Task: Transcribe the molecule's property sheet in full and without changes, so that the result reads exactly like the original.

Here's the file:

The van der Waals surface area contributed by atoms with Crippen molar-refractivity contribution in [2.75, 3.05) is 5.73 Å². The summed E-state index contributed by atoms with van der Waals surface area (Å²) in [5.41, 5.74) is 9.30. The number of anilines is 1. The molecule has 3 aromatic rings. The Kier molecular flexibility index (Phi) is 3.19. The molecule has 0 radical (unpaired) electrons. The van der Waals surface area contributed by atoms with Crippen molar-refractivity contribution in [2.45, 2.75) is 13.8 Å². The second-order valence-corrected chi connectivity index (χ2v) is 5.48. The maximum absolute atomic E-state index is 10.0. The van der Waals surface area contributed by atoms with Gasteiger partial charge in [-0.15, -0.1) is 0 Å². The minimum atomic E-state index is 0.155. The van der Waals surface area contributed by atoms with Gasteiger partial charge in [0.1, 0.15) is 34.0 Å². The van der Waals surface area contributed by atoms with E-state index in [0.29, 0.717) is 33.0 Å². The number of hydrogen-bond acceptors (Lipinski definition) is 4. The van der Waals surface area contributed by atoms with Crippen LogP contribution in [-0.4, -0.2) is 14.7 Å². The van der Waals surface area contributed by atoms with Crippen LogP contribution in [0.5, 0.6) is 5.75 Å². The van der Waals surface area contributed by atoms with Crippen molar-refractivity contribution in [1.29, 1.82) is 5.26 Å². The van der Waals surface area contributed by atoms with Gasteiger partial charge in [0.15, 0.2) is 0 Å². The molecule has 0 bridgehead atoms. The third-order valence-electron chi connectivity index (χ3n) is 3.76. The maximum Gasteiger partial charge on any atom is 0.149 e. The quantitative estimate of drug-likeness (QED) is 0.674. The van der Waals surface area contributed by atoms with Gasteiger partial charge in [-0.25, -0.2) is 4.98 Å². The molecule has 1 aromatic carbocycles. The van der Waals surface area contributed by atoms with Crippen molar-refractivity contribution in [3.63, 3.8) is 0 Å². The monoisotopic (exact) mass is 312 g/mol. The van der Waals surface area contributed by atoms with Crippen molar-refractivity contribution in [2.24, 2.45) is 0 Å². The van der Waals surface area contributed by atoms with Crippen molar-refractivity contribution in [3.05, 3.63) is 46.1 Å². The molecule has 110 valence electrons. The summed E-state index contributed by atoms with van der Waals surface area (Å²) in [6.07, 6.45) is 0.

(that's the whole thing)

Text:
The van der Waals surface area contributed by atoms with Crippen molar-refractivity contribution in [2.75, 3.05) is 5.73 Å². The summed E-state index contributed by atoms with van der Waals surface area (Å²) in [5.41, 5.74) is 9.30. The number of anilines is 1. The molecule has 3 aromatic rings. The Kier molecular flexibility index (Phi) is 3.19. The molecule has 0 radical (unpaired) electrons. The van der Waals surface area contributed by atoms with Crippen molar-refractivity contribution in [2.45, 2.75) is 13.8 Å². The second-order valence-corrected chi connectivity index (χ2v) is 5.48. The maximum absolute atomic E-state index is 10.0. The van der Waals surface area contributed by atoms with Gasteiger partial charge in [-0.15, -0.1) is 0 Å². The minimum atomic E-state index is 0.155. The van der Waals surface area contributed by atoms with Gasteiger partial charge in [0.1, 0.15) is 34.0 Å². The van der Waals surface area contributed by atoms with E-state index in [0.29, 0.717) is 33.0 Å². The number of hydrogen-bond acceptors (Lipinski definition) is 4. The van der Waals surface area contributed by atoms with Crippen LogP contribution in [-0.4, -0.2) is 14.7 Å². The van der Waals surface area contributed by atoms with Crippen LogP contribution in [0.5, 0.6) is 5.75 Å². The van der Waals surface area contributed by atoms with Crippen molar-refractivity contribution in [1.29, 1.82) is 5.26 Å². The van der Waals surface area contributed by atoms with Gasteiger partial charge in [0.15, 0.2) is 0 Å². The molecule has 0 bridgehead atoms. The third-order valence-electron chi connectivity index (χ3n) is 3.76. The maximum Gasteiger partial charge on any atom is 0.149 e. The quantitative estimate of drug-likeness (QED) is 0.674. The van der Waals surface area contributed by atoms with Gasteiger partial charge in [-0.25, -0.2) is 4.98 Å². The molecule has 1 aromatic carbocycles. The van der Waals surface area contributed by atoms with Crippen molar-refractivity contribution in [3.63, 3.8) is 0 Å². The monoisotopic (exact) mass is 312 g/mol. The van der Waals surface area contributed by atoms with Crippen molar-refractivity contribution in [2.24, 2.45) is 0 Å². The van der Waals surface area contributed by atoms with Crippen molar-refractivity contribution in [3.05, 3.63) is 46.1 Å². The molecule has 110 valence electrons. The summed E-state index contributed by atoms with van der Waals surface area (Å²) in [6.07, 6.45) is 0.